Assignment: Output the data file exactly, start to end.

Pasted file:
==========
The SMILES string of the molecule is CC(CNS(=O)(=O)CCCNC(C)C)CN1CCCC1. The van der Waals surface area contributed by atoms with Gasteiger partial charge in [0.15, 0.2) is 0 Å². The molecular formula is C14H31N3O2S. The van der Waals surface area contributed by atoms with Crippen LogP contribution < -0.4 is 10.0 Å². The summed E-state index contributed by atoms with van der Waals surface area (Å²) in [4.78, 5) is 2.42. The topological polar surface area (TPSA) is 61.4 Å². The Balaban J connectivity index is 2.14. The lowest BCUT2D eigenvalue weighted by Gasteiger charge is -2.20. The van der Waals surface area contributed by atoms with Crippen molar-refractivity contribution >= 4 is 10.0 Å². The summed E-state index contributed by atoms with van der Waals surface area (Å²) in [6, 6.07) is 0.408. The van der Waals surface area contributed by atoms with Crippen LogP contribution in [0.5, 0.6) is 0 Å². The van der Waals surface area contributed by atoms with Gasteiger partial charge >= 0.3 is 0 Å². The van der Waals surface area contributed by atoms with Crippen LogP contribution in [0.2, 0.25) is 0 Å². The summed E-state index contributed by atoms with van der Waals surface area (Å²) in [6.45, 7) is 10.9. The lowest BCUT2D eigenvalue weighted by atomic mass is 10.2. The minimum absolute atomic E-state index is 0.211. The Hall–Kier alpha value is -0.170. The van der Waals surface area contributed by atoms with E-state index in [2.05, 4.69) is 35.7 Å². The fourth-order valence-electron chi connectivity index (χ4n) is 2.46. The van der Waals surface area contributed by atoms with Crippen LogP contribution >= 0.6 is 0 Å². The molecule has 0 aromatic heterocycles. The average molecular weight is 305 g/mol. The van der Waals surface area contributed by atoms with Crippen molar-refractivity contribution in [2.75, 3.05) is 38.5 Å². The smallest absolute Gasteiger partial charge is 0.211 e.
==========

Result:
The SMILES string of the molecule is CC(CNS(=O)(=O)CCCNC(C)C)CN1CCCC1. The van der Waals surface area contributed by atoms with Gasteiger partial charge in [0.15, 0.2) is 0 Å². The molecular formula is C14H31N3O2S. The van der Waals surface area contributed by atoms with Crippen LogP contribution < -0.4 is 10.0 Å². The summed E-state index contributed by atoms with van der Waals surface area (Å²) in [4.78, 5) is 2.42. The topological polar surface area (TPSA) is 61.4 Å². The Balaban J connectivity index is 2.14. The lowest BCUT2D eigenvalue weighted by Gasteiger charge is -2.20. The van der Waals surface area contributed by atoms with Crippen molar-refractivity contribution >= 4 is 10.0 Å². The summed E-state index contributed by atoms with van der Waals surface area (Å²) in [6, 6.07) is 0.408. The van der Waals surface area contributed by atoms with Crippen LogP contribution in [0.5, 0.6) is 0 Å². The van der Waals surface area contributed by atoms with Gasteiger partial charge >= 0.3 is 0 Å². The van der Waals surface area contributed by atoms with Crippen LogP contribution in [0.2, 0.25) is 0 Å². The summed E-state index contributed by atoms with van der Waals surface area (Å²) in [6.45, 7) is 10.9. The lowest BCUT2D eigenvalue weighted by atomic mass is 10.2. The minimum absolute atomic E-state index is 0.211. The Hall–Kier alpha value is -0.170. The van der Waals surface area contributed by atoms with E-state index in [2.05, 4.69) is 35.7 Å². The fourth-order valence-electron chi connectivity index (χ4n) is 2.46. The van der Waals surface area contributed by atoms with Crippen LogP contribution >= 0.6 is 0 Å². The molecule has 0 aromatic heterocycles. The average molecular weight is 305 g/mol. The van der Waals surface area contributed by atoms with Crippen molar-refractivity contribution in [2.75, 3.05) is 38.5 Å². The smallest absolute Gasteiger partial charge is 0.211 e.